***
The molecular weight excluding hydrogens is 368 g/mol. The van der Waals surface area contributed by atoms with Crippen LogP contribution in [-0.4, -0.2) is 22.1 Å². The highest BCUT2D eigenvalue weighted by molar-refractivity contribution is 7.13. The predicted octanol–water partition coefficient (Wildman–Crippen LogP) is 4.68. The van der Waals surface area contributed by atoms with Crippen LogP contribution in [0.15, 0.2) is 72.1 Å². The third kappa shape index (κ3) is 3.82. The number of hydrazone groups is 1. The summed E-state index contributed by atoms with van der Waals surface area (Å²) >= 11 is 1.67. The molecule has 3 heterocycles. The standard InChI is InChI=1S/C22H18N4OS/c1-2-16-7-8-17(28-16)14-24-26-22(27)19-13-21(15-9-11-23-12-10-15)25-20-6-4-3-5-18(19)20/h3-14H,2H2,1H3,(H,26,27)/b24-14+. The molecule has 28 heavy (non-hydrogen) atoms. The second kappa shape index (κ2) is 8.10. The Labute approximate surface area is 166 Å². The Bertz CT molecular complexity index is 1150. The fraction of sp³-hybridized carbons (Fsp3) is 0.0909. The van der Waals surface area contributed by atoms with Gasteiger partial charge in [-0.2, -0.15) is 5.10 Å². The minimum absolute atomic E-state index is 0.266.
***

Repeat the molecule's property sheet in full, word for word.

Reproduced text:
The molecular weight excluding hydrogens is 368 g/mol. The van der Waals surface area contributed by atoms with Crippen LogP contribution in [-0.4, -0.2) is 22.1 Å². The highest BCUT2D eigenvalue weighted by molar-refractivity contribution is 7.13. The predicted octanol–water partition coefficient (Wildman–Crippen LogP) is 4.68. The van der Waals surface area contributed by atoms with Crippen LogP contribution in [0.15, 0.2) is 72.1 Å². The third kappa shape index (κ3) is 3.82. The number of hydrazone groups is 1. The summed E-state index contributed by atoms with van der Waals surface area (Å²) >= 11 is 1.67. The molecule has 3 heterocycles. The standard InChI is InChI=1S/C22H18N4OS/c1-2-16-7-8-17(28-16)14-24-26-22(27)19-13-21(15-9-11-23-12-10-15)25-20-6-4-3-5-18(19)20/h3-14H,2H2,1H3,(H,26,27)/b24-14+. The molecule has 28 heavy (non-hydrogen) atoms. The second kappa shape index (κ2) is 8.10. The Labute approximate surface area is 166 Å². The Bertz CT molecular complexity index is 1150. The fraction of sp³-hybridized carbons (Fsp3) is 0.0909. The van der Waals surface area contributed by atoms with Gasteiger partial charge in [-0.2, -0.15) is 5.10 Å². The minimum absolute atomic E-state index is 0.266.